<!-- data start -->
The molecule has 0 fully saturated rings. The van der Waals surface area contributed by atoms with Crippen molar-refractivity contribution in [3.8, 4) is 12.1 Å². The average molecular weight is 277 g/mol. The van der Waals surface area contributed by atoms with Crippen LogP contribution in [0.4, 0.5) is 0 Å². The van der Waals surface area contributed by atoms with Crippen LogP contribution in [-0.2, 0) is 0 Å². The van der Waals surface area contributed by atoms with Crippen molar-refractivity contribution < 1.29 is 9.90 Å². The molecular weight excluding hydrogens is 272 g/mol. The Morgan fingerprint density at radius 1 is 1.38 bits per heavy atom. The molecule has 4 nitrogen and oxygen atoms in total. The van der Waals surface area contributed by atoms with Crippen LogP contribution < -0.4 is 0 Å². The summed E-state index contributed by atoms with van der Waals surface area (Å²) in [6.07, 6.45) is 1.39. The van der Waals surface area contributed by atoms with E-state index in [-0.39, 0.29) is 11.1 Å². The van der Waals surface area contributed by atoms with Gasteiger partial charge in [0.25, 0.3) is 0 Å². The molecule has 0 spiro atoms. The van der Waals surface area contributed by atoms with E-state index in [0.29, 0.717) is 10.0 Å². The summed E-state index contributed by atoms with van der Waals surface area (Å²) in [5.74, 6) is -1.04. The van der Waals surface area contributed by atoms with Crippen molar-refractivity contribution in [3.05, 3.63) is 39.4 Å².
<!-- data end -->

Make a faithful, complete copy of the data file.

The molecule has 0 fully saturated rings. The van der Waals surface area contributed by atoms with Crippen molar-refractivity contribution in [3.8, 4) is 12.1 Å². The average molecular weight is 277 g/mol. The van der Waals surface area contributed by atoms with Crippen LogP contribution in [0.4, 0.5) is 0 Å². The van der Waals surface area contributed by atoms with Crippen LogP contribution in [-0.2, 0) is 0 Å². The van der Waals surface area contributed by atoms with Crippen molar-refractivity contribution < 1.29 is 9.90 Å². The molecular weight excluding hydrogens is 272 g/mol. The Morgan fingerprint density at radius 1 is 1.38 bits per heavy atom. The molecule has 4 nitrogen and oxygen atoms in total. The van der Waals surface area contributed by atoms with Crippen LogP contribution < -0.4 is 0 Å². The summed E-state index contributed by atoms with van der Waals surface area (Å²) in [6.07, 6.45) is 1.39. The van der Waals surface area contributed by atoms with E-state index in [-0.39, 0.29) is 11.1 Å². The van der Waals surface area contributed by atoms with Gasteiger partial charge in [0.25, 0.3) is 0 Å². The molecule has 0 spiro atoms. The van der Waals surface area contributed by atoms with E-state index in [0.29, 0.717) is 10.0 Å². The summed E-state index contributed by atoms with van der Waals surface area (Å²) in [5.74, 6) is -1.04. The van der Waals surface area contributed by atoms with Crippen molar-refractivity contribution in [3.05, 3.63) is 39.4 Å².